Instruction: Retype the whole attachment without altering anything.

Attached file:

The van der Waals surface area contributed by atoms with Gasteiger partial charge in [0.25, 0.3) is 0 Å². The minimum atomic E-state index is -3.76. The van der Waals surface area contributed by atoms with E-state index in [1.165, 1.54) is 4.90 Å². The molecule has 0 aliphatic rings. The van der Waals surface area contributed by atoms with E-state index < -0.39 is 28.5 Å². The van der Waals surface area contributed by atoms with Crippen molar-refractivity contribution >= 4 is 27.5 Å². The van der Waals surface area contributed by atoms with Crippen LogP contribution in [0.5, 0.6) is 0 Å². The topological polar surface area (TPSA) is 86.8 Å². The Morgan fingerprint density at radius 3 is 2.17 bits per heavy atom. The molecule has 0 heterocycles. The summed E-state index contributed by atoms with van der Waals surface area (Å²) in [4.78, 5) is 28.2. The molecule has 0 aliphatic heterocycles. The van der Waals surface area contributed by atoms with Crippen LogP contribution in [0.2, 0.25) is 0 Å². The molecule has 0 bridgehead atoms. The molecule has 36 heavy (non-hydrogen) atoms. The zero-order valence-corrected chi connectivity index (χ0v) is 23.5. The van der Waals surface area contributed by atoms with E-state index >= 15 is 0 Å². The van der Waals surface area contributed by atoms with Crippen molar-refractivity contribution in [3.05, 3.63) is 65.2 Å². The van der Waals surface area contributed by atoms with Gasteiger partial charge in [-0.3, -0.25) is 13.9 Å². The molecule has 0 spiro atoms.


The van der Waals surface area contributed by atoms with Gasteiger partial charge in [0.25, 0.3) is 0 Å². The minimum atomic E-state index is -3.76. The van der Waals surface area contributed by atoms with E-state index in [1.165, 1.54) is 4.90 Å². The molecule has 0 aliphatic rings. The van der Waals surface area contributed by atoms with E-state index < -0.39 is 28.5 Å². The van der Waals surface area contributed by atoms with Crippen molar-refractivity contribution >= 4 is 27.5 Å². The van der Waals surface area contributed by atoms with Crippen LogP contribution in [0.5, 0.6) is 0 Å². The topological polar surface area (TPSA) is 86.8 Å². The Morgan fingerprint density at radius 3 is 2.17 bits per heavy atom. The molecule has 0 heterocycles. The summed E-state index contributed by atoms with van der Waals surface area (Å²) in [4.78, 5) is 28.2. The molecule has 0 aliphatic heterocycles. The van der Waals surface area contributed by atoms with Crippen LogP contribution in [0.2, 0.25) is 0 Å². The molecule has 0 bridgehead atoms. The molecule has 36 heavy (non-hydrogen) atoms. The zero-order valence-corrected chi connectivity index (χ0v) is 23.5. The van der Waals surface area contributed by atoms with E-state index >= 15 is 0 Å². The van der Waals surface area contributed by atoms with Crippen molar-refractivity contribution in [3.05, 3.63) is 65.2 Å². The van der Waals surface area contributed by atoms with Gasteiger partial charge in [-0.3, -0.25) is 13.9 Å². The molecule has 0 spiro atoms.